Well, it looks like they are wrong.
In the first study of its kind, researchers from Washington State University and elsewhere found a 14 percent greater risk of head injuries to cyclists associated with cities that have bike share programs. In fact, when they compared raw head injury data for cyclists in five cities before and after they added bike share programs, the researchers found a 7.8 percent increase in the number of head injuries to cyclists.
When they looked at the same data for five cities that don't have bike share programs, the number of head injuries had declined a bit, by 2.3 percent.
"I would personally suggest folks err on the side of caution and use safety devices like bike helmets," said Janessa Graves, an assistant professor at Washington State's College of Nursing, who led the study, published online in the American Journal of Public Health. Researchers from the University of Washington School of Medicine also participated.
"Crashes can happen to anyone -- tourists visiting the city, children, seasoned cyclists who ride 200 miles a week," Graves added.
Even though a large body of research shows that bike helmets prevent head injuries, no U.S. bike share programs provide helmets. Seattle -- where the law mandates helmets for all cyclists -- and Boston are planning to roll them out soon. Both will use vending boxes that operate much like the bike share stations themselves. With the swipe of a credit card, riders will be able to take a helmet from a box and return it when they're done. After each use, helmets will be picked up and taken to a warehouse for cleaning and inspecting before they are returned to the kiosks.
But most cities -- including New York, Washington and Minneapolis, where bike share programs have proven quite popular --have no plans to offer helmets. Many encourage riders to use their own helmets, and some subsidize their purchase or even give them away. On Wednesday the Dallas City Council eliminated helmet laws for adults, saying it would increase ridership of the bike share program.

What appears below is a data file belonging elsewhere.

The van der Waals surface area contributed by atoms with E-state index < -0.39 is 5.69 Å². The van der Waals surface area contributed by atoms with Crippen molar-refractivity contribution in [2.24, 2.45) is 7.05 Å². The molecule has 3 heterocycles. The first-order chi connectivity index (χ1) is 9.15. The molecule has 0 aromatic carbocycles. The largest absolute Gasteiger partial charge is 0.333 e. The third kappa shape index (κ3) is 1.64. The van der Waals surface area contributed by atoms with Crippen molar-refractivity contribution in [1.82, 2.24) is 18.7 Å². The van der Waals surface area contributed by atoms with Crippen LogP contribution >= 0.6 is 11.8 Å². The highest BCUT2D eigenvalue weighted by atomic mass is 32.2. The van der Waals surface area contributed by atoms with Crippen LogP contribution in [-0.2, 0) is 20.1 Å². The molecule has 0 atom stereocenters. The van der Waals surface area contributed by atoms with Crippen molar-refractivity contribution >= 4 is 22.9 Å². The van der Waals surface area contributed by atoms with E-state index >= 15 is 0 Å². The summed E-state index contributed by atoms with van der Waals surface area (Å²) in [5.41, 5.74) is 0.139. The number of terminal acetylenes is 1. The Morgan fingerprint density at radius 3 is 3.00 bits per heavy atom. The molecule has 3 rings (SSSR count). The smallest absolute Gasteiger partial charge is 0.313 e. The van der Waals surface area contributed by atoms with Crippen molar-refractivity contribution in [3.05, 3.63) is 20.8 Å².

Graves's team looked at aggregated data for Montreal, Washington, Minneapolis, Boston and Miami Beach before and after they started city bike share programs. The team did not get a breakdown of injuries for each city. The researchers compared the numbers with statistics from Vancouver, New York, Milwaukee, Seattle and Los Angeles (New York hadn't yet begun its bike share program at the time.)
They noted that in Boston and Washington, one count found that only 19.2 percent of bike share riders wore helmets, compared with 51.4 percent of other riders. In New York, 85.3 percent of bike share cyclists did not wear helmets.
"The conclusion of our study — that [bike share] implementation is associated with increased odds that a person admitted for a bicycling-related injury would have a head injury — is likely attributable to the low propensity of [bike share] cyclists to use helmets," the researchers wrote.
The limitations of the study design prevent the researchers from saying outright that bike share programs have caused an increase in head injuries (emphasis mine). For one thing, their data come from trauma centers, so they are biased toward severe injuries. And because the researchers did not get patient-by-patient information, it was impossible to determine which individual was a bike share rider and which one wasn't.
But Graves said the strong correlation makes it very clear that bike share programs should provide helmets from the outset. "You rent a car [and] there are seatbelts in the car," she said. "You don't have to advocate for them. They should be part and parcel of the program. I can definitely stand on the soapbox and say every bike share [program] should have helmets available."
Note: The headline on this post has been updated.